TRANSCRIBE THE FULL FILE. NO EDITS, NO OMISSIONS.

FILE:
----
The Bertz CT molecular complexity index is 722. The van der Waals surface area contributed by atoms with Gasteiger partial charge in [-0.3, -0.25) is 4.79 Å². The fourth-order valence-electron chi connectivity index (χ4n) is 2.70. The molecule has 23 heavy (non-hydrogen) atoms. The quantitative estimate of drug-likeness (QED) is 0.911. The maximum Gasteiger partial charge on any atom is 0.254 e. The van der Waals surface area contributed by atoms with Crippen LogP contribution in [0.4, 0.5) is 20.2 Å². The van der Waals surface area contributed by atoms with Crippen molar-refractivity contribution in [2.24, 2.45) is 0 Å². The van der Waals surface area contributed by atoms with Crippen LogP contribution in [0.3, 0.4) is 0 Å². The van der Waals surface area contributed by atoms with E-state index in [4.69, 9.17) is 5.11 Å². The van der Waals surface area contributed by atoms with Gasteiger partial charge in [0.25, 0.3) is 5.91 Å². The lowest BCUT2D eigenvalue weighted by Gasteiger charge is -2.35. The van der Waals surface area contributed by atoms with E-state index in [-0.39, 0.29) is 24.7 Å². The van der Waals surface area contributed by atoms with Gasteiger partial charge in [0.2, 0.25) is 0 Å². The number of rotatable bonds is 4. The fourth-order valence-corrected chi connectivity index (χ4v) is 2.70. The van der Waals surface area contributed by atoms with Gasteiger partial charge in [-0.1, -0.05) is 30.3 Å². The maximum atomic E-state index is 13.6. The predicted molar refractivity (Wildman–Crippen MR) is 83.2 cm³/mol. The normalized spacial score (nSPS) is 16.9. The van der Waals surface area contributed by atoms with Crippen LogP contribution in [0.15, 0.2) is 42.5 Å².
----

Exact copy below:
The Bertz CT molecular complexity index is 722. The van der Waals surface area contributed by atoms with Gasteiger partial charge in [-0.3, -0.25) is 4.79 Å². The fourth-order valence-electron chi connectivity index (χ4n) is 2.70. The molecule has 23 heavy (non-hydrogen) atoms. The quantitative estimate of drug-likeness (QED) is 0.911. The maximum Gasteiger partial charge on any atom is 0.254 e. The van der Waals surface area contributed by atoms with Crippen LogP contribution in [0.4, 0.5) is 20.2 Å². The van der Waals surface area contributed by atoms with Crippen molar-refractivity contribution in [2.24, 2.45) is 0 Å². The van der Waals surface area contributed by atoms with Crippen LogP contribution in [0.3, 0.4) is 0 Å². The van der Waals surface area contributed by atoms with E-state index in [4.69, 9.17) is 5.11 Å². The van der Waals surface area contributed by atoms with Gasteiger partial charge in [0.25, 0.3) is 5.91 Å². The lowest BCUT2D eigenvalue weighted by Gasteiger charge is -2.35. The van der Waals surface area contributed by atoms with E-state index in [-0.39, 0.29) is 24.7 Å². The van der Waals surface area contributed by atoms with Gasteiger partial charge in [0.2, 0.25) is 0 Å². The number of rotatable bonds is 4. The fourth-order valence-corrected chi connectivity index (χ4v) is 2.70. The van der Waals surface area contributed by atoms with Gasteiger partial charge in [-0.1, -0.05) is 30.3 Å². The maximum atomic E-state index is 13.6. The predicted molar refractivity (Wildman–Crippen MR) is 83.2 cm³/mol. The normalized spacial score (nSPS) is 16.9. The van der Waals surface area contributed by atoms with Crippen LogP contribution in [0.15, 0.2) is 42.5 Å².